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According to Randomness will get you everywhere. Ryan’s Blog the action stack component of Zend Framework is un-needed and that a partial view can be combined with Zend_Acl and Zend_Auth for the purpose of authenticating and controlling resources.

I have not been able to find any suitable example on google about how its done. Will be glad is someone will be kind to show me how to implement this. Thanks

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This should answer you question stackoverflow.com/questions/5513555/zend-auth-best-practises/… –  artworkad シ Apr 11 '11 at 6:29
    
Thanks for the link ArkWorkAD, the link did the trick for me. Took a little while but I have managed to sort it out. Why don't you make your comments an answer so that you can earn some brownie points :) ? –  Napoleon Apr 11 '11 at 18:09

2 Answers 2

up vote 7 down vote accepted

Here you go:

You could use the combination of Zend_Auth and Zend_Acl. To extend the other answers I give a short example of how you can manage authentication using zend framework:

First you need to setup a plugin to predispatch all requests and check if the client is allowed to access certain data. This plugin might look like this one:

class Plugin_AccessCheck extends Zend_Controller_Plugin_Abstract {

    private $_acl = null;

    public function __construct(Zend_Acl $acl) {
        $this->_acl = $acl;
    }

    public function preDispatch(Zend_Controller_Request_Abstract $request) {
        //get request information
        $module = $request->getModuleName ();
        $resource = $request->getControllerName ();
        $action = $request->getActionName ();

        try {
            if(!$this->_acl->isAllowed(Zend_Registry::get('role'), 
                                $module . ':' . $resource, $action)){
                $request->setControllerName ('authentication')
                        ->setActionName ('login');
            }
        }catch(Zend_Acl_Exception $e) {
            $request->setControllerName('index')->setActionName ('uups');
        }
    }
}

So every user type has certain permissions that you define in your acl library. On every request you check if the user is allowed to access a resource. If not you redirect to login page, else the preDispatch passes the user to the resource.

In Zend_Acl you define roles, resources and permission, that allow or deny access, e.g.:

class Model_LibraryAcl extends Zend_Acl {
    public function __construct() {

        $this->addRole(new Zend_Acl_Role('guests'));
        $this->addRole(new Zend_Acl_Role('users'), 'guests');
        $this->addRole(new Zend_Acl_Role('admins'), 'users');                

        $this->add(new Zend_Acl_Resource('default'))
             ->add(new Zend_Acl_Resource('default:authentication'), 'default')
             ->add(new Zend_Acl_Resource('default:index'), 'default')
             ->add(new Zend_Acl_Resource('default:error'), 'default');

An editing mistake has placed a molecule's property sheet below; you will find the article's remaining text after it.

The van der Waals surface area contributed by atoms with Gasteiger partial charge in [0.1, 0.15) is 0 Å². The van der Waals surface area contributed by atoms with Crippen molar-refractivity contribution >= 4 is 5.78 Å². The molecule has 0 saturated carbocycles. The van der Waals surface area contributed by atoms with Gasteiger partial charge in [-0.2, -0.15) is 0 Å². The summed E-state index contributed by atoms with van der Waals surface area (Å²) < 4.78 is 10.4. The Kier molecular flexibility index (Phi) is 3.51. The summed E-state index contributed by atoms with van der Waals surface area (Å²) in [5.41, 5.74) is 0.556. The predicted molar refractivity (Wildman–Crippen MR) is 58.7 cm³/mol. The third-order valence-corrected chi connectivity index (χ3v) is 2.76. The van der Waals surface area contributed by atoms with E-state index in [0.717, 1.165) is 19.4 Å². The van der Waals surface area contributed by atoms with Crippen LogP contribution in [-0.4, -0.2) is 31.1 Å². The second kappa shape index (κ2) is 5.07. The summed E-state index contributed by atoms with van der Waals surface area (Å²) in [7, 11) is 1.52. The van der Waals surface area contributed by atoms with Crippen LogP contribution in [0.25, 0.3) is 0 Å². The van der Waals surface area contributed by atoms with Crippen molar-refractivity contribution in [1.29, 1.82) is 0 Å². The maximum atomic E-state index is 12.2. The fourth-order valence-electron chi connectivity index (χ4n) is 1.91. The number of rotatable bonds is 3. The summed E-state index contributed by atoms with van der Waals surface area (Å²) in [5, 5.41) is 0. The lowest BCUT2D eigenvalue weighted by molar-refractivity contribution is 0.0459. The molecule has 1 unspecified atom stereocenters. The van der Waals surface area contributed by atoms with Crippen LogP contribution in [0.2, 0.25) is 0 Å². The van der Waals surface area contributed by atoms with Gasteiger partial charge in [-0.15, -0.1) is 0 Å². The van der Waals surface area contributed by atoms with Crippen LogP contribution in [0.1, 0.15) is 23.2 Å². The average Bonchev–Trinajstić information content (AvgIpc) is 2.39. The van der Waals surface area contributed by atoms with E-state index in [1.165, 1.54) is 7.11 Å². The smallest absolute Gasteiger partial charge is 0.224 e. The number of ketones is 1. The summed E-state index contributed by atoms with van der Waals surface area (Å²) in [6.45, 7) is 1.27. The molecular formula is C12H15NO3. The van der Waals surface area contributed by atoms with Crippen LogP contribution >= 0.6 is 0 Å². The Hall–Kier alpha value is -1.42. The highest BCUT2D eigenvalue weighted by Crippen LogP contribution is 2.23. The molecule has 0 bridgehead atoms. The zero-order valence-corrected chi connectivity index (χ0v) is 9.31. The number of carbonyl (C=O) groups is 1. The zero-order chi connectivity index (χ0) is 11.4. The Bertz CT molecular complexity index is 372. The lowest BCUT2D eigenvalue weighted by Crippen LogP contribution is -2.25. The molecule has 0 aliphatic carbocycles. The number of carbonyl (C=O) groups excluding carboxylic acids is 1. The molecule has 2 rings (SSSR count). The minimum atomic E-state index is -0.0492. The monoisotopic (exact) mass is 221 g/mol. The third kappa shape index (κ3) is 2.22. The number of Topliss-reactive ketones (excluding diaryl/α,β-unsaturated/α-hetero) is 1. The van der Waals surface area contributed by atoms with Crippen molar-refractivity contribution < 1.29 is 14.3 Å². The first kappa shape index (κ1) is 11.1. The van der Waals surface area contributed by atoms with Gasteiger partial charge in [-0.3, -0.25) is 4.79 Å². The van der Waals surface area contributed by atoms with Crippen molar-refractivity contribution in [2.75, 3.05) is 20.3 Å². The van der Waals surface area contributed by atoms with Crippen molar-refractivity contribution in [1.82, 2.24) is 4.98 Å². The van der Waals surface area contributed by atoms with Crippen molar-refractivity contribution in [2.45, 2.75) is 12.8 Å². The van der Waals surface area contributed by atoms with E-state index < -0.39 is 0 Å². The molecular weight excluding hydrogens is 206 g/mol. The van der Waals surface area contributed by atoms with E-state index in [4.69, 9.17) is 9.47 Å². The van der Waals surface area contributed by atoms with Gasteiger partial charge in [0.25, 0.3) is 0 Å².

$this->allow('guests', 'default:authentication', array('login'));
        $this->allow('guests', 'default:error', 'error');

        $this->allow('users', 'default:authentication', 'logout');          
    }
}

Then you have to setup acl and auth in your bootstrap file:

    private $_acl = null;

    protected function _initAutoload() {

       //...your code           
       if (Zend_Auth::getInstance()->hasIdentity()){
        Zend_Registry::set ('role',
                     Zend_Auth::getInstance()->getStorage()
                                              ->read()
                                              ->role);
        }else{
            Zend_Registry::set('role', 'guests');
        }

        $this->_acl = new Model_LibraryAcl ();
        $fc = Zend_Controller_Front::getInstance ();
        $fc->registerPlugin ( new Plugin_AccessCheck ( $this->_acl ) );

        return $modelLoader;
    }

Finally in your authentication controller you have to use a custom auth adapter and setup actions for login and logout:

public function logoutAction() {
    Zend_Auth::getInstance ()->clearIdentity ();
    $this->_redirect ( 'index/index' );
}

private function getAuthAdapter() {
    $authAdapter = new Zend_Auth_Adapter_DbTable ( 
                        Zend_Db_Table::getDefaultAdapter ());
    $authAdapter->setTableName('users')
                ->setIdentityColumn('email')
                ->setCredentialColumn ('password')
                ->setCredentialTreatment ('SHA1(CONCAT(?,salt))');

    return $authAdapter;
}

In your login action you need to pass login data to the auth adapter which performs the authentication.

$authAdapter = $this->getAuthAdapter ();
$authAdapter->setIdentity ( $username )->setCredential ( $password );
$auth = Zend_Auth::getInstance ();
$result = $auth->authenticate ( $authAdapter );

if ($result->isValid ()) {
    $identity = $authAdapter->getResultRowObject ();
    if ($identity->approved == 'true') {
        $authStorage = $auth->getStorage ();
        $authStorage->write ( $identity );
        $this->_redirect ( 'index/index' );
    } else {
       $this->_redirect ( 'authentication/login' );
  }

And that's all. I recommend you this HOW TO on youtube on zend auth and zend acl.

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You may find the following articles on Action Helpers useful, I recommend browsing the sites if any are new to you as they also have articles on implementing Zend_Auth:

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Thanks ski_ I will certainly look into them. I need to really nail this down and understand it properly. –  Napoleon Apr 11 '11 at 18:25

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